“Adopting a land ethic is easy and painless for most of us today because it imposes the primary burden to act on someone else.”
—Douglas W. MacCleery, United States Forestry Service forester, writing about a decade ago.
“While few of us are resource producers any more, we all remain resource consumers. This is the one area we all can act upon that could have a positive effect on resource use, demand and management. Yet few of us connect our resource consumption to what must be done to the land to make it possible. At the same time many of us espouse the land ethic, our operating motto in the marketplace seems to be ‘shop ’til you drop’ or, ‘Whoever dies with the most toys wins.’ ”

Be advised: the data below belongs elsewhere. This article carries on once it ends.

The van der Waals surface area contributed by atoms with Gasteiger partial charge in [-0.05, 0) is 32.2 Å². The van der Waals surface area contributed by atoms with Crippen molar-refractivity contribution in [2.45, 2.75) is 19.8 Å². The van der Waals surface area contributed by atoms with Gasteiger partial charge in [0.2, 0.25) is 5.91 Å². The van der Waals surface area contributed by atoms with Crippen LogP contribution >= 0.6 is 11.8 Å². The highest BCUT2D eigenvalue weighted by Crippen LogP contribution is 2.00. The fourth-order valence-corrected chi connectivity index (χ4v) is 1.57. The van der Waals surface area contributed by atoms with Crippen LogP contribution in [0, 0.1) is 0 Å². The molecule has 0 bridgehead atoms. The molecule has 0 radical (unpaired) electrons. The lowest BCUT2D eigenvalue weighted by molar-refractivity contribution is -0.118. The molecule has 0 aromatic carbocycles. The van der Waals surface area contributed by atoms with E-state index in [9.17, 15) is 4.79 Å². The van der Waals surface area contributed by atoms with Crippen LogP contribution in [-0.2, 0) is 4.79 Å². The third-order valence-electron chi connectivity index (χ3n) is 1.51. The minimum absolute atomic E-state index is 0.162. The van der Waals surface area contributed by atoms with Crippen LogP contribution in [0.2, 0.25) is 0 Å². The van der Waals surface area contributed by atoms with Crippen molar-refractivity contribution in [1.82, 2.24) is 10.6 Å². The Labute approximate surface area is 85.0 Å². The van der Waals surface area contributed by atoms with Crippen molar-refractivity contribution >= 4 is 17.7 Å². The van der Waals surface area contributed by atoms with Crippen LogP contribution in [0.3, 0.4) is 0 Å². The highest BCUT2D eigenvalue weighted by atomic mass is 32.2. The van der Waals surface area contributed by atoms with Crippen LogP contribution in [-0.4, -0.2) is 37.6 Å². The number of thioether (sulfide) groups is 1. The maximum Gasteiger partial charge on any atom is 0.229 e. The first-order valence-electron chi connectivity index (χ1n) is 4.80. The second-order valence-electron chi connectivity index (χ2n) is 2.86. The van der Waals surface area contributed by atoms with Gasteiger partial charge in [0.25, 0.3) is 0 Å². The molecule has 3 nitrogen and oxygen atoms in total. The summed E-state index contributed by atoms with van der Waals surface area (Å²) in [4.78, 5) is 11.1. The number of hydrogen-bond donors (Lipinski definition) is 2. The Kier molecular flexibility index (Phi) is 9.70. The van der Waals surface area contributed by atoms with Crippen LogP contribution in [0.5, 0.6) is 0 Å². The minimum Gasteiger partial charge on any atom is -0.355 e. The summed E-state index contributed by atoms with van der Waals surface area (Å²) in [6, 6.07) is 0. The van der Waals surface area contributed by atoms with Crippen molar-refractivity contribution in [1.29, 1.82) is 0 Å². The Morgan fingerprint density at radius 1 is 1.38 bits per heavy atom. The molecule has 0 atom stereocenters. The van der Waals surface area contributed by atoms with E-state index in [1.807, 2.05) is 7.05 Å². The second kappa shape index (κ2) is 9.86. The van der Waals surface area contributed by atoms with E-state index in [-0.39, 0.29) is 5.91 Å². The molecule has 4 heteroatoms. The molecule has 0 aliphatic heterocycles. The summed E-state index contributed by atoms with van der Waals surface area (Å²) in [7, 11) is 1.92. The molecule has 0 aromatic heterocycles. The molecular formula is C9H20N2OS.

The early marketing of the holiday season has begun. This is a good time of year to consider the United States’s per-capita use of energy and materials, which is way ahead of most of the rest of the world.
I heard these comments by MacCleery quoted today by Tom Worthley, a University of Connecticut Cooperative Extension forester, speaking at the Connecticut Forest & Research Forum in West Hartford.
As the holiday buildup intensifies, there will be more on this.